In this unique American election season I’ve spent far too much time watching partisan pundits on cable news. One thing you are unlikely ever to hear from a Clinton or Trump supporter: “If I’m wrong, I want to know. ” Still less: “After examining the evidence I have changed my views to be less partisan in support of my candidate.” Instead, the two sides quickly line up against one another and open fire with the host left to run for cover.
Compare that with the most recent episode of Unbelievable in which Christian apologist Jeff Zweerink and atheist Skydive Phil have an open and honest discussion on the multiverse. This is Unbelievable at its best with both Zweerink and Skydive Phil exemplifying a refreshingly non-partisan, open discussion on possible evidence for the multiverse, and the implications it might have for alleged cosmic fine-tuning. While the entire show is worth a listen, two moments stand out for me as especially revealing for the way they exemplify the spirit of Unbelievable.
The first moment comes 32 minutes into the show. To set up the context, the very intelligent, informed, and articulate Skydive Phil has claimed that there is scientific evidence for the multiverse. However, in a recently produced (and excellent) short video Brierley claimed that there isn’t scientific evidence for a multiverse.
So what do you think most folks would do if they were in Brierley’s shoes? What would most do if they’d just produced a professional video in which they made a claim that was now being challenged by a guest who was intelligent, informed, and articulate? Simple: they’d sit quietly until the storm had passed. Or, to shift metaphors, they’d deftly guide the interview through the mine-field. Or, as folks are wont to say in the current American election cycle: they’d pivot.
Not Brierley. Instead, he addresses the elephant in the room. Or, to shift metaphors again, he takes the bull by the horns and plays a clip from his video in which he makes the very claim under contention. Then he comments:
Give the man credit. That is what it looks like to place a concern for truth over partisanship or personal reputation or a professionally produced video. We should all aspire to this level of open and vulnerable discussion.
And that brings me to the second point which comes 36 minutes into the show. In this clip Brierley asks Zweerink whether the multiverse does damage to claims to cosmic fine-tuning. Zweerink’s honest and vulnerable evaluation of the situation is disarming and most certainly not the norm in the typically partisan and heated atheist/Christian debates:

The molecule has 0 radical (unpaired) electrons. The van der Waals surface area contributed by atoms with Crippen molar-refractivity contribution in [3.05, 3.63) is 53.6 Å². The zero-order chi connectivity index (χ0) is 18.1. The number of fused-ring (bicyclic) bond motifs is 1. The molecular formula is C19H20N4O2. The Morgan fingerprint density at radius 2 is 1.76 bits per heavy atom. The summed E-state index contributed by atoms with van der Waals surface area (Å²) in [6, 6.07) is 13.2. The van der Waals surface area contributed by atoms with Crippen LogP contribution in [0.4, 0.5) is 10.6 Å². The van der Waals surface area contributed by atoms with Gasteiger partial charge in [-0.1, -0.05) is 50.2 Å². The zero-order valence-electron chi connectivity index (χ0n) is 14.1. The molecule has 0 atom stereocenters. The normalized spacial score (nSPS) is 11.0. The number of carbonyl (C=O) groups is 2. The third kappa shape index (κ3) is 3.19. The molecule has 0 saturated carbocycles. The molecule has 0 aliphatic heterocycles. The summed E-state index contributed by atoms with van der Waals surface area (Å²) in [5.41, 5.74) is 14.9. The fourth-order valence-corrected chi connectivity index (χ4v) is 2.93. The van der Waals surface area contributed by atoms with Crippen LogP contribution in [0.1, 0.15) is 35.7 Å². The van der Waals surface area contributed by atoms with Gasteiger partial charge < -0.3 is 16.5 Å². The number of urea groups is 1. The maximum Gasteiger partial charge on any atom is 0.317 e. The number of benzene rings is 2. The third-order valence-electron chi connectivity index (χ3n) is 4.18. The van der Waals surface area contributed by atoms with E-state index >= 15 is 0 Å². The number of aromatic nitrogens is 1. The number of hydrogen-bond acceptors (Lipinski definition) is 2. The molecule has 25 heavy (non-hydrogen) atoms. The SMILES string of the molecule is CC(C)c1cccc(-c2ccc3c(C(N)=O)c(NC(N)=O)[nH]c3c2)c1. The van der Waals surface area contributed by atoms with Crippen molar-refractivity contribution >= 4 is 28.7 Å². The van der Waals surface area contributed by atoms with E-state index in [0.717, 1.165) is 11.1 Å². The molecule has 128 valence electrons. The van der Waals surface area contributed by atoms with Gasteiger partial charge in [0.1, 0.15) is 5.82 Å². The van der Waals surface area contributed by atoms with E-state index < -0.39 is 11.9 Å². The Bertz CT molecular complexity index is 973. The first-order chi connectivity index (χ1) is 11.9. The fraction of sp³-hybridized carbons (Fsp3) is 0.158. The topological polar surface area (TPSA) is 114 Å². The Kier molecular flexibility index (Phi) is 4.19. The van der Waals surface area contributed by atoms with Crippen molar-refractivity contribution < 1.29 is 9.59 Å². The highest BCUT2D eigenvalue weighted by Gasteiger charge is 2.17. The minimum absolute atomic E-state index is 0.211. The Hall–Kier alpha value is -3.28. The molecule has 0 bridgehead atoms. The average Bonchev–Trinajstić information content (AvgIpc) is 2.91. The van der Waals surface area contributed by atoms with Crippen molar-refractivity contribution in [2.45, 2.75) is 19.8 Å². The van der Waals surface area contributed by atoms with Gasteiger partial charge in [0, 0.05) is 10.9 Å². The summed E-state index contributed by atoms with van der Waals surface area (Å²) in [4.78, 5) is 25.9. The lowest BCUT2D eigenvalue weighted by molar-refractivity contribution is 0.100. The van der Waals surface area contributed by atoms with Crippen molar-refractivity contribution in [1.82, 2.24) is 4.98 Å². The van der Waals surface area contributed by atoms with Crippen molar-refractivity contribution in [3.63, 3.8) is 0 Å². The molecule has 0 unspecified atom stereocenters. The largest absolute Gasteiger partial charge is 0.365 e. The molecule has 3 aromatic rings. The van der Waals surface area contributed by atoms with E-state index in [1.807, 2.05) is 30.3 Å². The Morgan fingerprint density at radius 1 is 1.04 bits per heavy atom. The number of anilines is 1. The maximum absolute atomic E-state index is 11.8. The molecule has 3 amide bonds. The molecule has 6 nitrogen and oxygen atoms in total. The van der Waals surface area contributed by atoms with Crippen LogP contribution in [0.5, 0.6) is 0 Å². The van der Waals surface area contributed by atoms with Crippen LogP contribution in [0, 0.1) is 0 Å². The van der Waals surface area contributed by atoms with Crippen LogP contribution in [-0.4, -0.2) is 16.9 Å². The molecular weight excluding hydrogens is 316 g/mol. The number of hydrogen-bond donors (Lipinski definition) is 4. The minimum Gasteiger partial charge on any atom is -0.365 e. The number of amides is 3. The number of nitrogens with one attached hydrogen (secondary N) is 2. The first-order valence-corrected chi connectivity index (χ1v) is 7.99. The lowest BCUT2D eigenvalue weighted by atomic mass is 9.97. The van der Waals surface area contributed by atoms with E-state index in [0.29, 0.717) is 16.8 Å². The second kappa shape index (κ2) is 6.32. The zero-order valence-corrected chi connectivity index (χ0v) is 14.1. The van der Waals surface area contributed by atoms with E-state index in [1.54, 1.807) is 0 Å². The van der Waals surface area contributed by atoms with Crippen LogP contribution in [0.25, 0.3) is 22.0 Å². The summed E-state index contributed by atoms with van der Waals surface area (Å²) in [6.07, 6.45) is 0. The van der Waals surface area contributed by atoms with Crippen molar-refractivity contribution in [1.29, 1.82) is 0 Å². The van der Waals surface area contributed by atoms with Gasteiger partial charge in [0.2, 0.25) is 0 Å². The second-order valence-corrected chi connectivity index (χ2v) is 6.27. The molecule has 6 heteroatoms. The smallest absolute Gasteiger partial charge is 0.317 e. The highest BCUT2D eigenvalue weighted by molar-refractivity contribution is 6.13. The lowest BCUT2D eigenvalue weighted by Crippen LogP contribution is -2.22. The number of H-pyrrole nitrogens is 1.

Zweerink is a research scholar with Hugh Ross’s organization Reasons to Believe. While I certainly respect Hugh Ross as one of the smartest (and nicest) people in Christian apologetics, Ross also tends to reflect a triumphalism about the scientific evidence for Christianity.
While I don’t mean to pit Zweerink against Ross, I will say that Zweerink’s modest admission of the points where the available evidence is not a boon for the Christian is an essential part of a credible apologetic in the contemporary world. The lesson, I would submit, is that apologists on all sides should recognize when the evidence doesn’t favor their position, not least because it’s the right thing to do. What is more, in the long run being honest actually serves one’s interests as an apologist in search of a winsome and effective presentation of their views.
I illustrate the latter point in my book You’re not as Crazy as I Think with an analogy drawn from Miracle on 34th Street. The problem starts when Kris Kringle, the Macy’s Santa, starts telling customers when Gimbel’s has a lower price on a particular toy. As soon as the manager hears of this he is outraged and plans to fire Kringle. What kind of employee would cede a sale to their competitor? What the manager didn’t anticipate is that Kringle’s honesty leads the customers to become more loyal to Macy’s because they recognize that here is a retailer who is more interested in serving the customer rather than merely making the sale.
It’s worth underscoring the first point again: whether you win a customer or not, it’s still the right thing to do. At the same time, in this world of perpetual partisanship and ceaseless spin-doctoring, honesty has its own rewards just the same, and you may well find that losing an argument wins you respect … and perhaps even a convert.
All that is to say that these are two refreshing examples of why we love Unbelievable.